New courthouse could be built in Nevada City, top official says
“This won’t be completely driven by people in the state who might not understand the issues here." Court Executive Officer Sean Metroka
By Pat Butler
Nevada City Advocate
A new Nevada County courthouse could be built on the same location as the present one, the court’s top executive told the Nevada City Advocate on Friday.
“It can be built in Nevada City,” Sean Metroka said when asked of the state’s plans to replace the courthouse with an 83,000-square-foot facility and parking for 210 vehicles.
The Administrative Office of the Courts announced this week that the Nevada County courthouse would be replaced by the summer of 2015 with a $108-million building.
The news sent shock waves through Nevada City. Many felt the current site is not large enough to accommodate the project, meaning the city could be left with a large vacancy and a significant loss of week day business.
“This will be a terrible blow to our local economy,” Mayor Reinette Senum said when she heard the news.
Metroka, who is the court executive officer, said Friday that government code says “judges shall have chambers in the county seat,” which means at least some portion of the courts must remain in Nevada City.
“There’s no fuzz on that,” he said.
Metroka also said it should not be presumed that a new courthouse will be built near the Rood Center, which is where the sheriff’s office and the county jail are located as well as county government headquarters.
“There are some good options besides the obvious one of moving it to Highway 49,” he said.
One of those options is the current site of the Nevada County courthouse, which sits on a one-acre lot at 201 Church Street and provides around 60,000 square feet in its main building, two annexes and a jail.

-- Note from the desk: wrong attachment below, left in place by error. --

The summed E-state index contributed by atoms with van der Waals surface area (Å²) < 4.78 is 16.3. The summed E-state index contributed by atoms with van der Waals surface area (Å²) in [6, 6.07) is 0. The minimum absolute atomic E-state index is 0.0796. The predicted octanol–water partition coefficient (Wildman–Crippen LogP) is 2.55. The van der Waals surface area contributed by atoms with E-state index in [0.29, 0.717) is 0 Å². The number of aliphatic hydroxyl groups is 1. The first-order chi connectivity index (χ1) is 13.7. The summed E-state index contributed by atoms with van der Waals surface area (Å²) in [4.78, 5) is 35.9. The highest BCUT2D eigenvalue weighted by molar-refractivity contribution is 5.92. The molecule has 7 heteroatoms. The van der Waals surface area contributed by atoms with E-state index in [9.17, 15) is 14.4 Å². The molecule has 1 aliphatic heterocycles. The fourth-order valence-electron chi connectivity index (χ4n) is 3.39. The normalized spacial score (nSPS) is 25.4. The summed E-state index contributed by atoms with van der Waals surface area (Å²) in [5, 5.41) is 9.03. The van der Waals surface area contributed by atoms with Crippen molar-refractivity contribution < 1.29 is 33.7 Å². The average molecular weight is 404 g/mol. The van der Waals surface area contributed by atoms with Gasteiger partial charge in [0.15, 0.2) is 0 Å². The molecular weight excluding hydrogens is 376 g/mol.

Metroka said a new three-story building could offer as much as 120,000-square-feet of space and that a nearby parking lot could be converted into a two-story parking compound with 100 spaces. The state will also allow the site-selection committee to count off-street parking as it works toward providing a total of 210 spaces.
The new building will also have its own fire-suppression system, he added.
The state’s Judicial Council is overseeing the project, which is one of 41 statewide in 34 counties that are scheduled to be completed by 2015.
Metroka said establishing a project advisory group is the next step in the site-selection process that could take as long as two years. Judges and representatives from the courts, the city and the public will be on the panel, he said.
“This won’t be completely driven by people in the state who might not understand the issues here,” Metroka said.
Teresa Ruano, a spokesperson with the Administrative Office of the Courts, said it was legislation approved in 2002 that gave the state the authority to operate all courthouses.
SB 1407, which was approved in 2008 by the Legislature, provides up to $5 billion to either renovate or build courthouses that are deemed to be in critical need of upgrades. The Judicial Council, which oversees the building program, identified the projects.
Court fees are earmarked to finance the projects.
Ruano said the state now collects around $273 million a year in court fees. Eventually, the state will purchase lease-revenue bonds to finance the construction of the courthouses, she said.
SB 1407 authorizes the courts to collect court fees for up to 35 years to pay for the projects and financing. Ruano said the goal is to build all the courthouses as soon as possible.
“We’re undertaking all of them as fast as we can,” she said.